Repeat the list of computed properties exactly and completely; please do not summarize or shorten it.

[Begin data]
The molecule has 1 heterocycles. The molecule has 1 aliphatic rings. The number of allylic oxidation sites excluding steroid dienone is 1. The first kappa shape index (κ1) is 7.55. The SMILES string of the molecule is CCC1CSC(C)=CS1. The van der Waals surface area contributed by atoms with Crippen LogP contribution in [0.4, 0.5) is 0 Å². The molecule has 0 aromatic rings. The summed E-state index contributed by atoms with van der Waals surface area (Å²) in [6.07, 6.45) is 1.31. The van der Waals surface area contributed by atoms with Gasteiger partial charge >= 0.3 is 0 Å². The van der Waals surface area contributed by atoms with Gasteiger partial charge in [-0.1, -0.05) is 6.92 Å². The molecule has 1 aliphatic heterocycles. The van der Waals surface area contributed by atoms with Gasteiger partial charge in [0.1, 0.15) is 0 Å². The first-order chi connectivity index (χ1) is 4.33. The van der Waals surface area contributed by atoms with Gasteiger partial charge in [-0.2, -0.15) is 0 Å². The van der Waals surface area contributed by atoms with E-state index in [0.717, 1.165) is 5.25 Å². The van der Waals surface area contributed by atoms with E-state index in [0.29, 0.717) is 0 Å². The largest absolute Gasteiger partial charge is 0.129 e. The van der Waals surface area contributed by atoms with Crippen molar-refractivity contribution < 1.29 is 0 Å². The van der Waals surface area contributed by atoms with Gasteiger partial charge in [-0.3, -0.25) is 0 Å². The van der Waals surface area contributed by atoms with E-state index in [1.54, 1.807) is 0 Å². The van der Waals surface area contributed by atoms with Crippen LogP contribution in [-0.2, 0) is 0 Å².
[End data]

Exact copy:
The molecule has 1 heterocycles. The molecule has 1 aliphatic rings. The number of allylic oxidation sites excluding steroid dienone is 1. The first kappa shape index (κ1) is 7.55. The SMILES string of the molecule is CCC1CSC(C)=CS1. The van der Waals surface area contributed by atoms with Crippen LogP contribution in [0.4, 0.5) is 0 Å². The molecule has 0 aromatic rings. The summed E-state index contributed by atoms with van der Waals surface area (Å²) in [6.07, 6.45) is 1.31. The van der Waals surface area contributed by atoms with Gasteiger partial charge >= 0.3 is 0 Å². The van der Waals surface area contributed by atoms with Gasteiger partial charge in [-0.1, -0.05) is 6.92 Å². The molecule has 1 aliphatic heterocycles. The van der Waals surface area contributed by atoms with Gasteiger partial charge in [0.1, 0.15) is 0 Å². The first-order chi connectivity index (χ1) is 4.33. The van der Waals surface area contributed by atoms with Gasteiger partial charge in [-0.2, -0.15) is 0 Å². The van der Waals surface area contributed by atoms with E-state index in [0.717, 1.165) is 5.25 Å². The van der Waals surface area contributed by atoms with E-state index in [0.29, 0.717) is 0 Å². The largest absolute Gasteiger partial charge is 0.129 e. The van der Waals surface area contributed by atoms with Crippen molar-refractivity contribution < 1.29 is 0 Å². The van der Waals surface area contributed by atoms with Gasteiger partial charge in [-0.3, -0.25) is 0 Å². The van der Waals surface area contributed by atoms with E-state index in [1.54, 1.807) is 0 Å². The van der Waals surface area contributed by atoms with Crippen LogP contribution in [-0.2, 0) is 0 Å².